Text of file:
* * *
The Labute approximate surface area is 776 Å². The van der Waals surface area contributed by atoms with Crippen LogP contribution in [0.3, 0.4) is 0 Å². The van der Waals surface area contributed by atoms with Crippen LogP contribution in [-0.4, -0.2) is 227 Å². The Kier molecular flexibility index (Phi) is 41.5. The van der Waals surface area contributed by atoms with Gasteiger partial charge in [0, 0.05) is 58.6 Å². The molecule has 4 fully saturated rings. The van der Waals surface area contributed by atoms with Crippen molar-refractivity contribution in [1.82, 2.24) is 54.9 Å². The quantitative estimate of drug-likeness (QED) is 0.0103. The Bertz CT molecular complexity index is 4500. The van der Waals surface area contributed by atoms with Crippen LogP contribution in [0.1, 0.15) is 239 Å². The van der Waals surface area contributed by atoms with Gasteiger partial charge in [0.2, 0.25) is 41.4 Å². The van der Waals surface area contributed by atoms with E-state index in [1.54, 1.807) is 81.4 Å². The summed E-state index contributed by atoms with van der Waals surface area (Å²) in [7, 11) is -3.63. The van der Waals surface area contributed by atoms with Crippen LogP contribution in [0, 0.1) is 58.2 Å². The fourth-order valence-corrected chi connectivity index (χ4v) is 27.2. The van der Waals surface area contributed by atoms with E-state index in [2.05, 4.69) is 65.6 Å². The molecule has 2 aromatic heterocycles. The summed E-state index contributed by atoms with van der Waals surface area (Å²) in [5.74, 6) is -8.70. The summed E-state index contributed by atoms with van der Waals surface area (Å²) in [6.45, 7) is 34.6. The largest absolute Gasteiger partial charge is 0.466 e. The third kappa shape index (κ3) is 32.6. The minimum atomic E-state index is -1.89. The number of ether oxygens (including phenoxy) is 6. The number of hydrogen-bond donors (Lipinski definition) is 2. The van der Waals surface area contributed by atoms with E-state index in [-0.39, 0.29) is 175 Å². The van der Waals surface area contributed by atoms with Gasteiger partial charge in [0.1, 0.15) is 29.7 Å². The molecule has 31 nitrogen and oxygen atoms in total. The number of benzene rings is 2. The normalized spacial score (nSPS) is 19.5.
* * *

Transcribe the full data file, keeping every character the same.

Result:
The Labute approximate surface area is 776 Å². The van der Waals surface area contributed by atoms with Crippen LogP contribution in [0.3, 0.4) is 0 Å². The van der Waals surface area contributed by atoms with Crippen LogP contribution in [-0.4, -0.2) is 227 Å². The Kier molecular flexibility index (Phi) is 41.5. The van der Waals surface area contributed by atoms with Gasteiger partial charge in [0, 0.05) is 58.6 Å². The molecule has 4 fully saturated rings. The van der Waals surface area contributed by atoms with Crippen molar-refractivity contribution in [1.82, 2.24) is 54.9 Å². The quantitative estimate of drug-likeness (QED) is 0.0103. The Bertz CT molecular complexity index is 4500. The van der Waals surface area contributed by atoms with Crippen LogP contribution in [0.1, 0.15) is 239 Å². The van der Waals surface area contributed by atoms with Gasteiger partial charge in [0.2, 0.25) is 41.4 Å². The van der Waals surface area contributed by atoms with E-state index in [1.54, 1.807) is 81.4 Å². The summed E-state index contributed by atoms with van der Waals surface area (Å²) in [7, 11) is -3.63. The van der Waals surface area contributed by atoms with Crippen LogP contribution in [0, 0.1) is 58.2 Å². The fourth-order valence-corrected chi connectivity index (χ4v) is 27.2. The van der Waals surface area contributed by atoms with E-state index in [2.05, 4.69) is 65.6 Å². The molecule has 2 aromatic heterocycles. The summed E-state index contributed by atoms with van der Waals surface area (Å²) in [5.74, 6) is -8.70. The summed E-state index contributed by atoms with van der Waals surface area (Å²) in [6.45, 7) is 34.6. The largest absolute Gasteiger partial charge is 0.466 e. The third kappa shape index (κ3) is 32.6. The minimum atomic E-state index is -1.89. The number of ether oxygens (including phenoxy) is 6. The number of hydrogen-bond donors (Lipinski definition) is 2. The van der Waals surface area contributed by atoms with E-state index in [-0.39, 0.29) is 175 Å². The van der Waals surface area contributed by atoms with Gasteiger partial charge in [0.1, 0.15) is 29.7 Å². The molecule has 31 nitrogen and oxygen atoms in total. The number of benzene rings is 2. The normalized spacial score (nSPS) is 19.5.